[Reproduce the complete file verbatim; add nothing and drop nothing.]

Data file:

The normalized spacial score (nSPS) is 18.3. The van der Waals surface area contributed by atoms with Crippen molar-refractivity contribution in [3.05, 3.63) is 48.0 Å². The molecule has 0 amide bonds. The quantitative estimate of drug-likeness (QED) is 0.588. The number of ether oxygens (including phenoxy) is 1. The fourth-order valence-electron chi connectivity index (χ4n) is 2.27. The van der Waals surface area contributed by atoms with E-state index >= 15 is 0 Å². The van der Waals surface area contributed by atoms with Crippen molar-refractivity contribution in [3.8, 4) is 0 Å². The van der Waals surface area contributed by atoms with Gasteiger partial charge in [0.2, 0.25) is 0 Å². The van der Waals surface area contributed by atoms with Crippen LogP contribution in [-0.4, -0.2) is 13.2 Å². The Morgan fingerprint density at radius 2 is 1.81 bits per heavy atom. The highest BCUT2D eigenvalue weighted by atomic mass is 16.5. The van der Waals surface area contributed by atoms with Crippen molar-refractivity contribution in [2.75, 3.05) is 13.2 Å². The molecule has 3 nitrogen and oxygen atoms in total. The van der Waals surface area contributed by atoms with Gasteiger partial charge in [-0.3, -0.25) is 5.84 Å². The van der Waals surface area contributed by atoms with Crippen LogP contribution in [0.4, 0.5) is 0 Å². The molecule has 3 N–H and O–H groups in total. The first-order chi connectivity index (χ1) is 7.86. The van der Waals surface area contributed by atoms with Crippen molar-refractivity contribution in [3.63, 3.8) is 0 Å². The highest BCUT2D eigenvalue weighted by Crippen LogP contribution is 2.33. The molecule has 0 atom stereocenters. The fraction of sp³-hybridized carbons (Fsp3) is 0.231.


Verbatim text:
The normalized spacial score (nSPS) is 18.3. The van der Waals surface area contributed by atoms with Crippen molar-refractivity contribution in [3.05, 3.63) is 48.0 Å². The molecule has 0 amide bonds. The quantitative estimate of drug-likeness (QED) is 0.588. The number of ether oxygens (including phenoxy) is 1. The fourth-order valence-electron chi connectivity index (χ4n) is 2.27. The van der Waals surface area contributed by atoms with E-state index >= 15 is 0 Å². The van der Waals surface area contributed by atoms with Crippen molar-refractivity contribution in [3.8, 4) is 0 Å². The van der Waals surface area contributed by atoms with Gasteiger partial charge in [0.2, 0.25) is 0 Å². The van der Waals surface area contributed by atoms with Crippen LogP contribution in [-0.4, -0.2) is 13.2 Å². The Morgan fingerprint density at radius 2 is 1.81 bits per heavy atom. The highest BCUT2D eigenvalue weighted by atomic mass is 16.5. The van der Waals surface area contributed by atoms with Crippen molar-refractivity contribution in [2.75, 3.05) is 13.2 Å². The molecule has 3 nitrogen and oxygen atoms in total. The van der Waals surface area contributed by atoms with Gasteiger partial charge in [-0.3, -0.25) is 5.84 Å². The van der Waals surface area contributed by atoms with Crippen LogP contribution in [0.4, 0.5) is 0 Å². The molecule has 3 N–H and O–H groups in total. The first-order chi connectivity index (χ1) is 7.86. The van der Waals surface area contributed by atoms with Crippen molar-refractivity contribution in [3.63, 3.8) is 0 Å². The highest BCUT2D eigenvalue weighted by Crippen LogP contribution is 2.33. The molecule has 0 atom stereocenters. The fraction of sp³-hybridized carbons (Fsp3) is 0.231.